A skein of tales

Celtic head, Newport church, Pembrokeshire © C A Lovegrove

The Four Branches of the Mabinogi:
Pedeir Keinc y Mabinogi
by Sioned Davies.
Gomer Press, 1993.

Four medieval native tales from Wales, known collectively as the Mabinogi, have rather remarkably survived for a millennium in two codices compiled somewhat later. Each tale in the quartet is known as a bough or branch (keinc, in Modern Welsh cainc) suggesting they derive from a common narrative tradition.

Sioned Davies, who was later to provide a readable  English translation of The Mabinogion, long established as the extended collection of medieval Welsh tales, offered us here a translation and adaptation of her 1989 Welsh essay on the Four Branches; it proves, for those whose familiarity with Welsh — such as myself — is as best very rusty, an extremely useful companion.

What are the tales about? Why should they still be read? And who wrote them? These and a few more exercise the minds of many, whether or not they are Welsh speakers, scholars, or merely lovers of story. Having long studied medieval narrative Dr Davies is in a good position to offer some solutions, but as any academic knows we can never give definitive answers, not while there is more research to do.

‘Landscape with Psyche Outside the Palace of Cupid, or The Enchanted Castle’ (1664) by Claude Lorrain

Davies’s extended essay is divided into chapters detailing the background to the Four Branches, their structure and narrative techniques, and goes on to discuss themes and characterisation. But first it’s worth knowing that this first appeared in 1989 as an award-winning study in Welsh, designed to introduce a medieval classic to a wider audience, and this englished version was intended to cast the net even further.

Davies emphasises that she applies the term mabinogi to these four branches only, reserving Mabinogion for collections that include other native tales from the Middle Ages. She then discusses the changing terminology used to distinguish poetry from storytelling before going into detail about how these tales (which will have first appeared in written form around the late 11th or early 12th century) owed much to but differed from oral storytelling.

That oral legacy is revealed in several ways, as Davies shows. Structurally the tales exhibit symmetry, just as a cyfarwydd or storyteller would give shape to their narrative to aid their memory and help their audience. Episodes also show tripartite arrangements and motifs — an aspect familiar from fairytales — and are presented in a chronological sequence.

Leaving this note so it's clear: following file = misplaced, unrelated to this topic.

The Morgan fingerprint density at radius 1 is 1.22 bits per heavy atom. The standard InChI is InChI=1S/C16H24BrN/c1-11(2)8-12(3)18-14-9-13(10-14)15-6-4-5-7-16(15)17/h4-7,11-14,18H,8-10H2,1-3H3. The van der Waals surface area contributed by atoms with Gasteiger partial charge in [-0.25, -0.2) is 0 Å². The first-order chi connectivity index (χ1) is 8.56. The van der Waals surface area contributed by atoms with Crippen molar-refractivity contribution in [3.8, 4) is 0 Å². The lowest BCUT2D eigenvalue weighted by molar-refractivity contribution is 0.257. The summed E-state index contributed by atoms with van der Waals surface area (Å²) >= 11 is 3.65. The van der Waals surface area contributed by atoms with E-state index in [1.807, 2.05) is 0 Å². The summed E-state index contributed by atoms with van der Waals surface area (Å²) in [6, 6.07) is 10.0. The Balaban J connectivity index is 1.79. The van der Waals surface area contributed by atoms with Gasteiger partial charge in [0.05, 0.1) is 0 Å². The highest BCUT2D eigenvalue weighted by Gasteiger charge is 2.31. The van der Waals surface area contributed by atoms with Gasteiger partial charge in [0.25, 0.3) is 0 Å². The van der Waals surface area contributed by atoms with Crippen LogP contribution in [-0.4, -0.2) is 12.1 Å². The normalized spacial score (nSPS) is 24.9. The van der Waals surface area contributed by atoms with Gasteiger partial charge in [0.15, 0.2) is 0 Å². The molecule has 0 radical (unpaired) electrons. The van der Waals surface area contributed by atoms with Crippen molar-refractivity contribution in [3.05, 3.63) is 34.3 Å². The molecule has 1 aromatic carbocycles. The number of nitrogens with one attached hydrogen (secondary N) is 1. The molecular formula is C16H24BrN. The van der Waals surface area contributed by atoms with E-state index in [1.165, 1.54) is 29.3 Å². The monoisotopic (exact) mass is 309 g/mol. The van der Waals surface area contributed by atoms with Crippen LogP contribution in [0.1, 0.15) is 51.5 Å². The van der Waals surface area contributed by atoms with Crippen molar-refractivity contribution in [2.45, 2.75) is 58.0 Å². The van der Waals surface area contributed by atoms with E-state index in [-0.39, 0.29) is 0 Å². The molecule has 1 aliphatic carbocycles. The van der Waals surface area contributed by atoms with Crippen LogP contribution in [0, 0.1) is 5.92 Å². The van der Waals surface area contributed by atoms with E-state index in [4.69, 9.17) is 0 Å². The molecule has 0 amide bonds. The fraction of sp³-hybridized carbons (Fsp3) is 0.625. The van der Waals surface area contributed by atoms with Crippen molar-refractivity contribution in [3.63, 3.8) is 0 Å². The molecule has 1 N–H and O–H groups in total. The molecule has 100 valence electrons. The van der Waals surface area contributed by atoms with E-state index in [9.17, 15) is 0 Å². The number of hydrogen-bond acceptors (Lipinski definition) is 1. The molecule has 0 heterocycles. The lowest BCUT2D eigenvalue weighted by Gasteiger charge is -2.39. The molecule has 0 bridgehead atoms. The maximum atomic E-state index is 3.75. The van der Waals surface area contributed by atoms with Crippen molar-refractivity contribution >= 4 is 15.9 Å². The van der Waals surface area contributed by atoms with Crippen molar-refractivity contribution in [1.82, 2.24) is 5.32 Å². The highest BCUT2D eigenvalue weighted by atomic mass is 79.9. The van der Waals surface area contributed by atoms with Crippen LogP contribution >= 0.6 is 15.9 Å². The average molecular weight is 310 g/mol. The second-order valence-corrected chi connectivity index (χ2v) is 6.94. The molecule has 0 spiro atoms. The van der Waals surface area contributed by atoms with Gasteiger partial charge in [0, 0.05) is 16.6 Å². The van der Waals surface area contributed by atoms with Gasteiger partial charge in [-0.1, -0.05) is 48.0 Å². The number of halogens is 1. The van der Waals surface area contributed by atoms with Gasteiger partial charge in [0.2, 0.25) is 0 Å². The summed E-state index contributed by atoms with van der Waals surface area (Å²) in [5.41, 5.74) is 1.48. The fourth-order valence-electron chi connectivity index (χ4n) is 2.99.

The longest chapter is given over to narrative techniques, especially what Davies regards as linguistic and variable formula which she sees as literary adaptations of oral storytelling, along with the doublet — “a combination of two words which are to all intents synonymous and very often bound together by alliteration.” Then there’s the treatment in the mabinogi of dialogue or ymddiddan, conversation, as a way to establish characterisation, indicate relationships, recount anecdotes and introduce drama.

I’ve so far said little about the actual branches themselves but Davies has much to say about them and the characters — Pwyll, Branwen, Manawydan and Math — whose names are associated with the titles we now know them by. Though us moderns may read this skein of tales for particular reasons — as a guide to insular pagan mythology, for example, or as source material for new fiction, say — there’s no doubt that other aspects will have appealed to the medieval audience. Davies focuses on them as interrelated wonder tales dealing with the Otherworld and the supernatural, but also as pieces reflecting contemporary moral standards and codes of conduct, such as how to deal or not deal with the various forms of insult meted out that may impinge on personal and familial standing and honour.

I want to end with the question of who or what the original author of the Mabinogi may have been. As Davies points out, “writing in the Middle Ages was mainly restricted to a few scholars with a clerical education,” and apparently several groups of literati were in a position to compose the Four Branches, including court priests or scribes, and lawyers, or even a cyfarwydd or poet educated at a church school. Though not considered here, there’s another possibility, that the author may have been an educated woman: in 2009 Andrew Breeze, in The Origins of the ‘Four Branches of the Mabinogi’, suggested the Pedeir Keinc may have been composed by Gwenllian, daughter of a North Walian king and wife of a prince from South Wales, though this isn’t a concept that Davies considered in 1993.